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Enabling children to manage cultural differences

Priyanjali Paul

Priyanjali PAUL

My nine-year-old son is struggling academically, and I’m very concerned about his years in school. Please advise.
— Ritika Soma, Mumbai

Here are some suggestions to support your son’s learning and academic difficulties:

Understand his academic challenges. Invest time and effort to understand your son’s specific academic challenges and learning style. Talk to his teachers, review his schoolwork, and observe his study habits to identify areas of difficulty.

Create a supportive home environment. Establish a positive and supportive environment at home that encourages learning and growth. Provide a quiet and organised

space for study, free from distractions. Encourage open communication and be available to help with homework and school projects.

Set realistic expectations. Be realistic about your son’s academic capabilities and set achievable goals. Focus on progress rather than perfection, and celebrate effort and milestones along the way.

shutterstock_572288302 copyEncourage effective study habits. Teach him effective study techniques, such as time management, organisation, and active learning strategies. For instance, teach him to break down lessons into smaller, manageable portions and establish a consistent study routine.

Provide emotional support. Acknowledge that academic struggles are emotionally challenging for children. Offer your support, empathy, encouragement, and reassurance, and most important, teach him coping mechanisms to manage academic stress and frustration.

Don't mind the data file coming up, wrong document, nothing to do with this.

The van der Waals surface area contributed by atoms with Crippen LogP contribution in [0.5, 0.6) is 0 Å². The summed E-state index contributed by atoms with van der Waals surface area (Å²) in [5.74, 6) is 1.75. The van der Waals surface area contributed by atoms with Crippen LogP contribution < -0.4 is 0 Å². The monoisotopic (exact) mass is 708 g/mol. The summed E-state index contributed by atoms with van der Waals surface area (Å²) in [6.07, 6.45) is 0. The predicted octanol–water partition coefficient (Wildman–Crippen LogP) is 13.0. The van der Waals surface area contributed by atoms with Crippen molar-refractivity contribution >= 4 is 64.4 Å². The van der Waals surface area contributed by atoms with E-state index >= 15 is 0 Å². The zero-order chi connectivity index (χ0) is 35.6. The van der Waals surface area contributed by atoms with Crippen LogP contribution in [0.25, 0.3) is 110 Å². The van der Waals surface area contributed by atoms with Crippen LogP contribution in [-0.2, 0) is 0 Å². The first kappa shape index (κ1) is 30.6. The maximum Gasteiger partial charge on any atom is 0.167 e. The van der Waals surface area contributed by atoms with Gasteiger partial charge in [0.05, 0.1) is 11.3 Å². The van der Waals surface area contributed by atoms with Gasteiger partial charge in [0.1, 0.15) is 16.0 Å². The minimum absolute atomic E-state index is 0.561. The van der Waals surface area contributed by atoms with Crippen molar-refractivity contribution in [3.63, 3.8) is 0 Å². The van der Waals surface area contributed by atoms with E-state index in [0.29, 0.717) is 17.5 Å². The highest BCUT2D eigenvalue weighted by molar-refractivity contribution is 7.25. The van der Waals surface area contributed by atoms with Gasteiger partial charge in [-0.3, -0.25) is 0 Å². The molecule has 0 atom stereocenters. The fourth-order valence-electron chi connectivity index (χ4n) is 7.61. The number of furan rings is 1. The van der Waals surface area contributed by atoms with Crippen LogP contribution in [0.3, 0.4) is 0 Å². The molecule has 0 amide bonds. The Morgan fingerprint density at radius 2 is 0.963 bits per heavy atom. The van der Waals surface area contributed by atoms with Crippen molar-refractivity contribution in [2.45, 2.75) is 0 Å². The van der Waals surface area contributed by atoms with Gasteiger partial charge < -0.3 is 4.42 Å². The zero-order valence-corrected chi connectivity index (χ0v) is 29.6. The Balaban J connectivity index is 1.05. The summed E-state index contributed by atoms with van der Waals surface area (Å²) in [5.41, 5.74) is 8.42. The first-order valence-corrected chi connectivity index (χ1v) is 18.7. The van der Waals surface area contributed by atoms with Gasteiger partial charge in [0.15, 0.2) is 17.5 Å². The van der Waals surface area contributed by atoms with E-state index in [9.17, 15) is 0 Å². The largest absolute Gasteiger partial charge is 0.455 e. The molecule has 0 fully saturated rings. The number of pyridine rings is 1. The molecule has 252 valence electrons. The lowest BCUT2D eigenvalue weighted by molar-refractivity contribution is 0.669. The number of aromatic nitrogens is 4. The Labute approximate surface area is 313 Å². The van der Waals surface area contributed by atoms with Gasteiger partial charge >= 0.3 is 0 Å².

Maintain a healthy balance. Ensure your son maintains a healthy balance between academics, co-curricular activities, physical exercise and downtime. Encourage regular exercise, healthy eating habits, and adequate sleep to support overall well-being, which will boost cognitive functioning.

Seek additional support if needed. Consider private tutoring, doing a psychological assessment and/or other academic interventions.

My child is experiencing a major life transition. We are moving cities and she dreads attending a new school. She is not good at making friends. How can I help her navigate this change and cope with the associated stress?
— Joshini Mathew, Chennai

Navigating such transitions is challenging for children. Here are some ways you can enable her to adjust to change and cope with the stress:

Encourage age-appropriate conversations. Children are not always able to express their emotions verbally, and internalise their feelings of anxiety and stress. It’s important that you initiate age-appropriate conversations with your daughter about moving to a new city, explain the reasons and address her questions and fears.

Acknowledge her emotions. Validating your daughter’s emotions is essential during this time of change. Let her know that it’s normal to be apprehensive, sad, and excited about the imminent migration. Acknowledge her emotions without judgement and reassure her that you’re there to support her every step of the way.

Maintain routine and stability. Amidst the uncertainty of change, maintaining your daily routine provides children with a sense of security and stability. Try to maintain the daily family routine such as mealtimes, bedtime rituals, and family activities. Predictability will alleviate anxiety and create a sense of normalcy during the transition.

Encourage social connections. Encourage your daughter to maintain connections with friends, family members, and other supportive individuals during the transition. After moving, encourage her to make new friends, arrange playdates, do video chats, and participate in activities that foster social bonding and a sense of belonging.

(Priyanjali Paul is a Mumbai-based clinical psychologist)

Also read: Importance of cross-cultural education

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